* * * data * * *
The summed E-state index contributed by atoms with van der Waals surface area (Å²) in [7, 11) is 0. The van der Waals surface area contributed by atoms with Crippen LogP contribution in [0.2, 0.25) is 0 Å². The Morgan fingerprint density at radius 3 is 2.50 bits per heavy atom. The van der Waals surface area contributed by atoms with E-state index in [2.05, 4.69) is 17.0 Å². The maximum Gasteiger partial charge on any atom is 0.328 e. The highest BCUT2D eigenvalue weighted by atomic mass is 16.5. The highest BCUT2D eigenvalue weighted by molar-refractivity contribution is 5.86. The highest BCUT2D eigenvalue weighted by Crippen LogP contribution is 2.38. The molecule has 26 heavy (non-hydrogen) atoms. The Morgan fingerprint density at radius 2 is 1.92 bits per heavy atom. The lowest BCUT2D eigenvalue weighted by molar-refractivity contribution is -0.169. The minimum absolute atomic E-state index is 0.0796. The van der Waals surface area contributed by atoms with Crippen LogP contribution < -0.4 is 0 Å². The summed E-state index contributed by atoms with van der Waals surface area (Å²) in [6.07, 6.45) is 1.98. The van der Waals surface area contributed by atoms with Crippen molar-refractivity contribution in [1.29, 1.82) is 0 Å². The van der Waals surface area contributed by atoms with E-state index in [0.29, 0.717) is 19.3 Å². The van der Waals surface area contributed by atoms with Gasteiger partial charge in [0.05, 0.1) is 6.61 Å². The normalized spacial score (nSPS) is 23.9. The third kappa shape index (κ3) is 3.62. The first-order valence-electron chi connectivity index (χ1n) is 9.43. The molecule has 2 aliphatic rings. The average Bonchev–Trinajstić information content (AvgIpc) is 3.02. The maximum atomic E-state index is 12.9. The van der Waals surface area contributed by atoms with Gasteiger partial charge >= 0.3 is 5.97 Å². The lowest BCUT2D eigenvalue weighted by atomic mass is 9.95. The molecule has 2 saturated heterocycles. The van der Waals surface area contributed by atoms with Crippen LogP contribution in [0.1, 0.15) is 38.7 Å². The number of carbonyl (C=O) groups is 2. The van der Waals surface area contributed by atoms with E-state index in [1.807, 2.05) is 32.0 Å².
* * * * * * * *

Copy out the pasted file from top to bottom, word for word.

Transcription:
The summed E-state index contributed by atoms with van der Waals surface area (Å²) in [7, 11) is 0. The van der Waals surface area contributed by atoms with Crippen LogP contribution in [0.2, 0.25) is 0 Å². The Morgan fingerprint density at radius 3 is 2.50 bits per heavy atom. The van der Waals surface area contributed by atoms with E-state index in [2.05, 4.69) is 17.0 Å². The maximum Gasteiger partial charge on any atom is 0.328 e. The highest BCUT2D eigenvalue weighted by atomic mass is 16.5. The highest BCUT2D eigenvalue weighted by molar-refractivity contribution is 5.86. The highest BCUT2D eigenvalue weighted by Crippen LogP contribution is 2.38. The molecule has 26 heavy (non-hydrogen) atoms. The Morgan fingerprint density at radius 2 is 1.92 bits per heavy atom. The lowest BCUT2D eigenvalue weighted by molar-refractivity contribution is -0.169. The minimum absolute atomic E-state index is 0.0796. The van der Waals surface area contributed by atoms with Crippen LogP contribution < -0.4 is 0 Å². The summed E-state index contributed by atoms with van der Waals surface area (Å²) in [6.07, 6.45) is 1.98. The van der Waals surface area contributed by atoms with Crippen molar-refractivity contribution in [1.29, 1.82) is 0 Å². The van der Waals surface area contributed by atoms with E-state index in [0.29, 0.717) is 19.3 Å². The van der Waals surface area contributed by atoms with Gasteiger partial charge in [0.05, 0.1) is 6.61 Å². The normalized spacial score (nSPS) is 23.9. The third kappa shape index (κ3) is 3.62. The first-order valence-electron chi connectivity index (χ1n) is 9.43. The molecule has 2 aliphatic rings. The average Bonchev–Trinajstić information content (AvgIpc) is 3.02. The maximum atomic E-state index is 12.9. The van der Waals surface area contributed by atoms with Gasteiger partial charge >= 0.3 is 5.97 Å². The lowest BCUT2D eigenvalue weighted by atomic mass is 9.95. The molecule has 2 saturated heterocycles. The van der Waals surface area contributed by atoms with Crippen LogP contribution in [0.1, 0.15) is 38.7 Å². The number of carbonyl (C=O) groups is 2. The van der Waals surface area contributed by atoms with E-state index in [1.807, 2.05) is 32.0 Å².